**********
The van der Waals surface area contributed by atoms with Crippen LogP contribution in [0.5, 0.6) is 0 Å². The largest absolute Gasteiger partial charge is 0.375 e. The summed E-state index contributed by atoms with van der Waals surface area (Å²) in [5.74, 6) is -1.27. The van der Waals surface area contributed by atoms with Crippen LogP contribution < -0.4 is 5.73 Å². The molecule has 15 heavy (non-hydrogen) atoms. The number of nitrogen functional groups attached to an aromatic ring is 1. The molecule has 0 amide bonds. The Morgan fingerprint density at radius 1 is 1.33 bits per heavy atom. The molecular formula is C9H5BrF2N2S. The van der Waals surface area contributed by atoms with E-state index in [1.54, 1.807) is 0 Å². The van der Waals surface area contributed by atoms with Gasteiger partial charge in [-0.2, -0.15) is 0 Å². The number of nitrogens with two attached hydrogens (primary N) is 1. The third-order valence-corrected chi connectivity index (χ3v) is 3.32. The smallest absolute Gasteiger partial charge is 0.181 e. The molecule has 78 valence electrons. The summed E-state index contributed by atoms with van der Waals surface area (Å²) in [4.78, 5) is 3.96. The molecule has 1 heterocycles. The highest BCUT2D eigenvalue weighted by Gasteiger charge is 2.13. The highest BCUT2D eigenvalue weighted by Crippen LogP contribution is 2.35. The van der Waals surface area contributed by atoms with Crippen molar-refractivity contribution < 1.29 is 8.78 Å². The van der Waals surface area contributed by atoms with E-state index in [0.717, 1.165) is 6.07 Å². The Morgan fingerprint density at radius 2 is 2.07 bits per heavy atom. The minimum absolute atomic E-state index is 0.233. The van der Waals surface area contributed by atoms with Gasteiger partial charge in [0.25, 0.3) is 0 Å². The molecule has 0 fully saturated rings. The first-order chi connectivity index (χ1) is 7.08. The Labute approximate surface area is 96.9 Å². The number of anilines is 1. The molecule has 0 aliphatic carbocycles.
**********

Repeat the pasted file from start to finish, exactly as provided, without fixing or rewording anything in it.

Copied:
The van der Waals surface area contributed by atoms with Crippen LogP contribution in [0.5, 0.6) is 0 Å². The largest absolute Gasteiger partial charge is 0.375 e. The summed E-state index contributed by atoms with van der Waals surface area (Å²) in [5.74, 6) is -1.27. The van der Waals surface area contributed by atoms with Crippen LogP contribution < -0.4 is 5.73 Å². The molecule has 15 heavy (non-hydrogen) atoms. The number of nitrogen functional groups attached to an aromatic ring is 1. The molecule has 0 amide bonds. The Morgan fingerprint density at radius 1 is 1.33 bits per heavy atom. The molecular formula is C9H5BrF2N2S. The van der Waals surface area contributed by atoms with E-state index in [1.54, 1.807) is 0 Å². The van der Waals surface area contributed by atoms with Gasteiger partial charge in [-0.2, -0.15) is 0 Å². The number of nitrogens with two attached hydrogens (primary N) is 1. The third-order valence-corrected chi connectivity index (χ3v) is 3.32. The smallest absolute Gasteiger partial charge is 0.181 e. The molecule has 78 valence electrons. The summed E-state index contributed by atoms with van der Waals surface area (Å²) in [4.78, 5) is 3.96. The molecule has 1 heterocycles. The highest BCUT2D eigenvalue weighted by Gasteiger charge is 2.13. The highest BCUT2D eigenvalue weighted by Crippen LogP contribution is 2.35. The van der Waals surface area contributed by atoms with Crippen molar-refractivity contribution < 1.29 is 8.78 Å². The van der Waals surface area contributed by atoms with E-state index in [0.717, 1.165) is 6.07 Å². The Morgan fingerprint density at radius 2 is 2.07 bits per heavy atom. The minimum absolute atomic E-state index is 0.233. The van der Waals surface area contributed by atoms with Gasteiger partial charge in [0.25, 0.3) is 0 Å². The molecule has 0 fully saturated rings. The first-order chi connectivity index (χ1) is 7.08. The Labute approximate surface area is 96.9 Å². The number of anilines is 1. The molecule has 0 aliphatic carbocycles.